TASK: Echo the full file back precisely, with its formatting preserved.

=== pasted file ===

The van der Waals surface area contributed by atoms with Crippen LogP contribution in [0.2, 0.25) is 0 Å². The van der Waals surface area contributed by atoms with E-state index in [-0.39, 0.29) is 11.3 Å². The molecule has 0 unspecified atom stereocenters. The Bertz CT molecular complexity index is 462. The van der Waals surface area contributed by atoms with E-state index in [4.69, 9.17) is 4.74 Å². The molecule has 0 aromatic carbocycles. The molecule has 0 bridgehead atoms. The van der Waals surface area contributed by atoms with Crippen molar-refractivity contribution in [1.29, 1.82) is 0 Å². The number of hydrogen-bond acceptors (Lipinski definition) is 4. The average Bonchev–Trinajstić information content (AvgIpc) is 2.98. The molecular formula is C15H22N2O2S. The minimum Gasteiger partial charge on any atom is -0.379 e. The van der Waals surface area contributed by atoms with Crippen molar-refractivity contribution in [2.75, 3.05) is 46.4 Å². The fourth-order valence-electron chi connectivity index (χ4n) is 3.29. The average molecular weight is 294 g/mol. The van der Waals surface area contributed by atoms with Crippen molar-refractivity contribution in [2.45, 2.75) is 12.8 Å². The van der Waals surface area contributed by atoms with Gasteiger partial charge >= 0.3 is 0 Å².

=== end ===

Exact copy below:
The van der Waals surface area contributed by atoms with Crippen LogP contribution in [0.2, 0.25) is 0 Å². The van der Waals surface area contributed by atoms with E-state index in [-0.39, 0.29) is 11.3 Å². The molecule has 0 unspecified atom stereocenters. The Bertz CT molecular complexity index is 462. The van der Waals surface area contributed by atoms with E-state index in [4.69, 9.17) is 4.74 Å². The molecule has 0 aromatic carbocycles. The molecule has 0 bridgehead atoms. The van der Waals surface area contributed by atoms with Crippen molar-refractivity contribution in [1.29, 1.82) is 0 Å². The number of hydrogen-bond acceptors (Lipinski definition) is 4. The average Bonchev–Trinajstić information content (AvgIpc) is 2.98. The molecular formula is C15H22N2O2S. The minimum Gasteiger partial charge on any atom is -0.379 e. The van der Waals surface area contributed by atoms with Crippen molar-refractivity contribution in [2.75, 3.05) is 46.4 Å². The fourth-order valence-electron chi connectivity index (χ4n) is 3.29. The average molecular weight is 294 g/mol. The van der Waals surface area contributed by atoms with Crippen molar-refractivity contribution in [2.45, 2.75) is 12.8 Å². The van der Waals surface area contributed by atoms with Gasteiger partial charge >= 0.3 is 0 Å².